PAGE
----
Richard Lindseth — an architect speaking on behalf of a three-member, government-appointed flood mitigation panel — said three berms with dry ponds ought to be built in the headwaters of the Elbow and Highwood rivers, on the eastern edge of the Rocky Mountains.
Those projects should be built in an "expedited" manner, Lindseth told the symposium, convened to bounce around ideas on how to lessen the impact of future floods, like the devastating one that washed through huge parts of southern Alberta in June.
Lindseth stressed that his panel's ideas would be just part of an Alberta-wide strategy. Other speakers highlighted the need for improved flood forecasting and mapping, individual preparedness and insurance policies.
The flood mitigation panel has picked locations for the headwater berms — one on the Highwood and two on the Elbow — that are far away from population centres and would have a minimal impact on existing infrastructure.
The berms wouldn't affect water flows in normal circumstances.
But those alone wouldn't be enough in the event a major rain storm were to hit further east in the foothills and send floodwaters flowing into Calgary and other municipalities.
The panel also recommends channels to divert water be built in more populated areas.
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The bypass in Calgary would run underground like "a very large storm sewer" taking water from the Elbow River at the western end of the Glenmore Reservoir to the much larger Bow River. There would be a diffusion system so that too much water isn't fed into the Bow at once.
The berm and the bypass systems together would cost between $660 million and $830 million, Lindseth estimates.
The province has pegged the overall flood damage tab at between $5 billion and $6 billion, but Premier Alison Redford cautioned Friday that it's still early in the recovery process.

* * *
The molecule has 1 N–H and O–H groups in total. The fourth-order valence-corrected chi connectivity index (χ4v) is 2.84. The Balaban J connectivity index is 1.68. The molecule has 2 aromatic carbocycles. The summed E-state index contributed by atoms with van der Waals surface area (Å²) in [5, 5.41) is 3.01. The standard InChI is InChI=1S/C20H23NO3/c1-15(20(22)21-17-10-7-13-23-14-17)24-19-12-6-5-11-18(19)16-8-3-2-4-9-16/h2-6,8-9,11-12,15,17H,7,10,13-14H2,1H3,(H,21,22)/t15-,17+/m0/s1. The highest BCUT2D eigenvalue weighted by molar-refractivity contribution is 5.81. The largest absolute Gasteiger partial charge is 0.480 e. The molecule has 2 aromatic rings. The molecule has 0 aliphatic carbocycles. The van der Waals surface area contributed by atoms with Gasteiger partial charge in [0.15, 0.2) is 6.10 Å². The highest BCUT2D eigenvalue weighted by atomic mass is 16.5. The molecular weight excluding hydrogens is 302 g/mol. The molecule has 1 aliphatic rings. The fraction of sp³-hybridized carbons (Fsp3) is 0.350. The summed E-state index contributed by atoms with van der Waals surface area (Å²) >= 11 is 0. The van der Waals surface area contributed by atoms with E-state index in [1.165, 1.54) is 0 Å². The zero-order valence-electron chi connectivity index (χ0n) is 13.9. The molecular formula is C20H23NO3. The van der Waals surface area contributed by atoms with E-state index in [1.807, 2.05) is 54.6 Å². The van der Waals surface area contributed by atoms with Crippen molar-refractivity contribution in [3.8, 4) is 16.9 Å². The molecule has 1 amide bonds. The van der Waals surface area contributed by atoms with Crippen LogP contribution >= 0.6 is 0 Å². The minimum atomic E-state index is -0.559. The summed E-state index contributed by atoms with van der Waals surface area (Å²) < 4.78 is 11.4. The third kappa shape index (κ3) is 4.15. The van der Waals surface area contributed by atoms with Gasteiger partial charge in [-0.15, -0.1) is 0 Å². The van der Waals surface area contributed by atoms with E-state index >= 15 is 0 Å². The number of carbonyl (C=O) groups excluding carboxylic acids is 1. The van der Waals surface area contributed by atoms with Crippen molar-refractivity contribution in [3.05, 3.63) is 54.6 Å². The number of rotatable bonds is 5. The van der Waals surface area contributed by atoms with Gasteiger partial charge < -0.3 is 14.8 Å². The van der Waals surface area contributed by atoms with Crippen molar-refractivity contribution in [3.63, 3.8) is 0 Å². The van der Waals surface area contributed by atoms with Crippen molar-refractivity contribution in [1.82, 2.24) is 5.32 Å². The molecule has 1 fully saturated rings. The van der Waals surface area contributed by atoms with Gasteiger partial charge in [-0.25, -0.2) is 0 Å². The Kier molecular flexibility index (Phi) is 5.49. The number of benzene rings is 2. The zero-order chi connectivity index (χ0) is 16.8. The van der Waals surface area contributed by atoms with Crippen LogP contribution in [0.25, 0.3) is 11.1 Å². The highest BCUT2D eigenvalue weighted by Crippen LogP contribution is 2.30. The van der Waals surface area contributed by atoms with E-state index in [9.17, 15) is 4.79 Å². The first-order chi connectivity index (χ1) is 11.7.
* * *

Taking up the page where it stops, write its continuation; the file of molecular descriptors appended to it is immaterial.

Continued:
For now, the panel's work has focused on the Elbow and Highwood rivers, but Lindseth said in the future it will look at how to manage flows on the larger Bow River — an issue raised at the symposium by residents of the Bowness neighbourhood in northwest Calgary, which was hit hard in the flood.
Measures taken in Alberta could affect the entire river system that stretches across the Prairies, said Lindseth.
"These rivers and anything we do on them can affect anything downstream and eventually the rivers that flow into the Hudson Bay," he said.
"The system has to be comprehensive. We're simply a part of it and the system has to be ever-cognizant of the consequences that we may bring in everything we do."
That's why each municipality should look beyond its own interests when asking the province for its allotment of recovery money, Redford said, urging the province to pull together with a co-ordinated approach.
"While some solutions will need to be local, we need to consider the whole watershed," she said.
"Because if we have a whole bunch of communities across the province that all make individual decisions without taking into account how those projects impact the rest of the watershed, we have not made progress."
Closer to home, Barrie Brand with the Alberta Emergency Management Agency recommended Albertans have a kit ready so that they'll be set for 72-hours in the event of an emergency.
Drinking water is the most important item, but items like flashlights, toilet paper and a flash drive with important information should also be included.
Insurance must be looked at after the flood, said Kim Sturgess of Alberta WaterSMART, a strategic and engineering consulting company focused on the province's water resources.
"The insurance issue is hitting home for all of us," she said, noting her own home insurance coverage for sewage backup will drop to $15,000 from $120,000.
Sturgess said she won't keep anything that's worth more than $15,000 in her basement.
She also said coverage for overland flooding — not included in typical policies — is an issue that deserves serious thought.
Redford described flood mitigation as "layers of readiness" rather than one "silver bullet."
"Many Albertans will remember 2013 truly as the year that life changed," she said.
"The flooding that struck Alberta this year reminded us all of the power and the startling brutality of water, frankly, just as droughts have in previous years."